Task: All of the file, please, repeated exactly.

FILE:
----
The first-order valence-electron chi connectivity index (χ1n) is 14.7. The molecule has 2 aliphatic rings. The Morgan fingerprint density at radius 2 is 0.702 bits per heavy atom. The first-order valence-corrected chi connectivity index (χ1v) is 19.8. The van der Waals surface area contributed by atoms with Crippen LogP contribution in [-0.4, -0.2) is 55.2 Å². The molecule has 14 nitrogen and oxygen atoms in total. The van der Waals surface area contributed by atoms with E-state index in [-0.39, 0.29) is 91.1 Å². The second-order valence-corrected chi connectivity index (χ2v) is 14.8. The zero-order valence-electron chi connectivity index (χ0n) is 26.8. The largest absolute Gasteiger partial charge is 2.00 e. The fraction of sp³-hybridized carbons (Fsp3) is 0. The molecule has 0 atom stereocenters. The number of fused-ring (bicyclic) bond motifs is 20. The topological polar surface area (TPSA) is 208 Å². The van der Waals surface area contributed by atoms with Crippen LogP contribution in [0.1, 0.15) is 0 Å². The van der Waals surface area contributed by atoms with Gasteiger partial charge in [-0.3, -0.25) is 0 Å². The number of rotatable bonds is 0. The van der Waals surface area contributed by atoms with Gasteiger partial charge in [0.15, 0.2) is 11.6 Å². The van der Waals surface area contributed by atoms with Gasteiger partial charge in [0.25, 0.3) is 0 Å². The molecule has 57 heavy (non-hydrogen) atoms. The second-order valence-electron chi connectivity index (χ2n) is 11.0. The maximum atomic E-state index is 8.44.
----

The first-order valence-electron chi connectivity index (χ1n) is 14.7. The molecule has 2 aliphatic rings. The Morgan fingerprint density at radius 2 is 0.702 bits per heavy atom. The first-order valence-corrected chi connectivity index (χ1v) is 19.8. The van der Waals surface area contributed by atoms with Crippen LogP contribution in [-0.4, -0.2) is 55.2 Å². The molecule has 14 nitrogen and oxygen atoms in total. The van der Waals surface area contributed by atoms with E-state index in [-0.39, 0.29) is 91.1 Å². The second-order valence-corrected chi connectivity index (χ2v) is 14.8. The zero-order valence-electron chi connectivity index (χ0n) is 26.8. The largest absolute Gasteiger partial charge is 2.00 e. The fraction of sp³-hybridized carbons (Fsp3) is 0. The molecule has 0 atom stereocenters. The number of fused-ring (bicyclic) bond motifs is 20. The topological polar surface area (TPSA) is 208 Å². The van der Waals surface area contributed by atoms with Crippen LogP contribution in [0.1, 0.15) is 0 Å². The van der Waals surface area contributed by atoms with Gasteiger partial charge in [-0.3, -0.25) is 0 Å². The number of rotatable bonds is 0. The van der Waals surface area contributed by atoms with Gasteiger partial charge in [0.15, 0.2) is 11.6 Å². The van der Waals surface area contributed by atoms with Gasteiger partial charge in [0.25, 0.3) is 0 Å². The molecule has 57 heavy (non-hydrogen) atoms. The second-order valence-electron chi connectivity index (χ2n) is 11.0. The maximum atomic E-state index is 8.44.